Gathering feedback through focus groups

To improve both the customer experience and the employee experience, Mandrgoc said agencies should think beyond survey data, and gather feedback directly from individuals in focus groups.

“While people are serving and doing things, you have to poll a segment of people who are doing the job out there, and the customers and their experience and asking them specifically, what did you like? What did you not like?” Mandrgoc said. “We all look at metrics as a way to do things. But metrics can also be changed. You can set a high bar, or you can set a low bar. It’s understanding what the feedback is from those experiences. What are they? What are they measuring, how are they measuring it.”

Mandrgoc said meaningful improvements in the customer and employee experience require agency leaders to keep making sustained investments in what’s working.

“Impactful changes sometimes can take time. You have to realize that you sometimes can be fighting against internal challenges or battles on what culturally is going on in that space. You could also be fighting around legacy or forced technology that is being pushed on groups to do things in a certain way,” he said.

Creating better experiences in a hybrid world

Agencies scrambled to develop a largely remote work culture at the start of the COVID-19 pandemic.

But agencies are still figuring out how to effectively hold virtual meetings — with some employees in the office, working at home, or hundreds of miles away in another office.

“Too many times you go into meetings, in a virtual or hybrid environment, and people don’t have cameras on. So you can’t see their reactions, you can’t get the human connection with those individuals who know what’s going on,”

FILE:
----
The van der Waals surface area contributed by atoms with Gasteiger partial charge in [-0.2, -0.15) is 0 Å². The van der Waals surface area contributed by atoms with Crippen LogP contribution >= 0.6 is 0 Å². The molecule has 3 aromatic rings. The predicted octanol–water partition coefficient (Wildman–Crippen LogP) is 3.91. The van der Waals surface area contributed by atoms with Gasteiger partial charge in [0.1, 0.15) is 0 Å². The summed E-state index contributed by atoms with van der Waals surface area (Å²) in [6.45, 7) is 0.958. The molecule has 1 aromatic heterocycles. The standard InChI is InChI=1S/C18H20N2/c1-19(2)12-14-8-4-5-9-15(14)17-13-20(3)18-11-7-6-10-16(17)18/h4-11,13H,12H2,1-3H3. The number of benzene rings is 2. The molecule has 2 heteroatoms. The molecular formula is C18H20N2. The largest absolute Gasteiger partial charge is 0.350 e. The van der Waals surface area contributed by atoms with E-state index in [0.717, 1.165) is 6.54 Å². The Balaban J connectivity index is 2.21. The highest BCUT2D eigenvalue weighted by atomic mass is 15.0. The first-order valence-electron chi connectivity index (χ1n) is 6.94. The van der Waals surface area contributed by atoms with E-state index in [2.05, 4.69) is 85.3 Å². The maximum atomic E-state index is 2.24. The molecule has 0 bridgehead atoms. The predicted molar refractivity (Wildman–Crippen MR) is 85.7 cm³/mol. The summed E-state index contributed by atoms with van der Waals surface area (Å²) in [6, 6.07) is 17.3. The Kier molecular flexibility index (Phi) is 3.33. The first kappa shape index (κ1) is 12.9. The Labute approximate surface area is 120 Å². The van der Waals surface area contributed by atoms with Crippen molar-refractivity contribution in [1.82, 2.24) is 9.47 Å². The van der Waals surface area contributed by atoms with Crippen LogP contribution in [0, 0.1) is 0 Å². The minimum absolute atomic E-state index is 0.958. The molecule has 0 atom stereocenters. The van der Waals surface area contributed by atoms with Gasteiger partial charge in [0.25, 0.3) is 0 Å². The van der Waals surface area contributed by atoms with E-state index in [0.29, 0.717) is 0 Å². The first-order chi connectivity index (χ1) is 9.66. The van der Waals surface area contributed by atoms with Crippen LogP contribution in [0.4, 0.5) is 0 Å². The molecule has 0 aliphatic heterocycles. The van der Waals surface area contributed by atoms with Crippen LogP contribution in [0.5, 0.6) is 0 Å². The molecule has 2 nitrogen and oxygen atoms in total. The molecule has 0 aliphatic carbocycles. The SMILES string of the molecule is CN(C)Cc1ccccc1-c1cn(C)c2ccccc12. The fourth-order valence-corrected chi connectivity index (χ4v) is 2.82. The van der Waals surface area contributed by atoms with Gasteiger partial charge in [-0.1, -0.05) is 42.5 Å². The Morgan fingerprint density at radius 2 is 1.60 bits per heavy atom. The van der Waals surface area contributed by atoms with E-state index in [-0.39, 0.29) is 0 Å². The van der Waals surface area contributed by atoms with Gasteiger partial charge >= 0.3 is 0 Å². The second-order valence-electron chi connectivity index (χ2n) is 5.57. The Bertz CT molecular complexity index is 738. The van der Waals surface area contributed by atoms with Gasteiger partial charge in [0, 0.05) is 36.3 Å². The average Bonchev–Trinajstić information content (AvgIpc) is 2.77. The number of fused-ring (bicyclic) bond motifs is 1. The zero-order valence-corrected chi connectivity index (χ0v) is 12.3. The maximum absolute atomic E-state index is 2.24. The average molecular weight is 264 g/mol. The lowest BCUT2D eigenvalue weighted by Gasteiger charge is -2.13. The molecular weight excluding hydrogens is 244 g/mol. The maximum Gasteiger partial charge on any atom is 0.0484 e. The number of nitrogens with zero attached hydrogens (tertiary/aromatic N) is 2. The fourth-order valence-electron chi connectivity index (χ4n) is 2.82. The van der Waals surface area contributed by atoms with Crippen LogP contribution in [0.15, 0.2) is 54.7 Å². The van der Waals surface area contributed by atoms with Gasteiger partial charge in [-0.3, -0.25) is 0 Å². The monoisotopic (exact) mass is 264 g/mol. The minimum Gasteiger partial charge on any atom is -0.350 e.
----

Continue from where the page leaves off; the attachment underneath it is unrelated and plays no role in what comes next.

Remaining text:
Hybrid meetings between employees in the office and others working from home can also create challenges.

Mandrgoc said agencies can do more to provide employees with an engaging experience, regardless of how they join meetings.

“You’re in a conference room, and it looks like you’re way far way at the end of the table. How do you arrange these rooms a little differently, to create a more immersive experience?” he said.

Mandrgoc said an agency client, using Zoom solutions, recently hosted a virtual job fair that put recruiters directly in touch with top candidates.

“Instead of just taking somebody’s name and a number and calling them back, they will take them directly from the virtual hybrid environment that they were in, and into a breakout room, to provide more details about this recruitment,” he said.

By taking on this engaging approach to hiring and outreach, the agency was able to identify more than 30 strong candidates.

Mandrgoc added that a HISP agency is also using Zoom solutions to reach out to customers who live in regions without high-speed internet.

“They were showing farmers all of the different things they’re doing for funding that they need to go forward in their business. A lot of them work and live in low-bandwidth environments, you go across there, it allows them to engage in that space,” he said.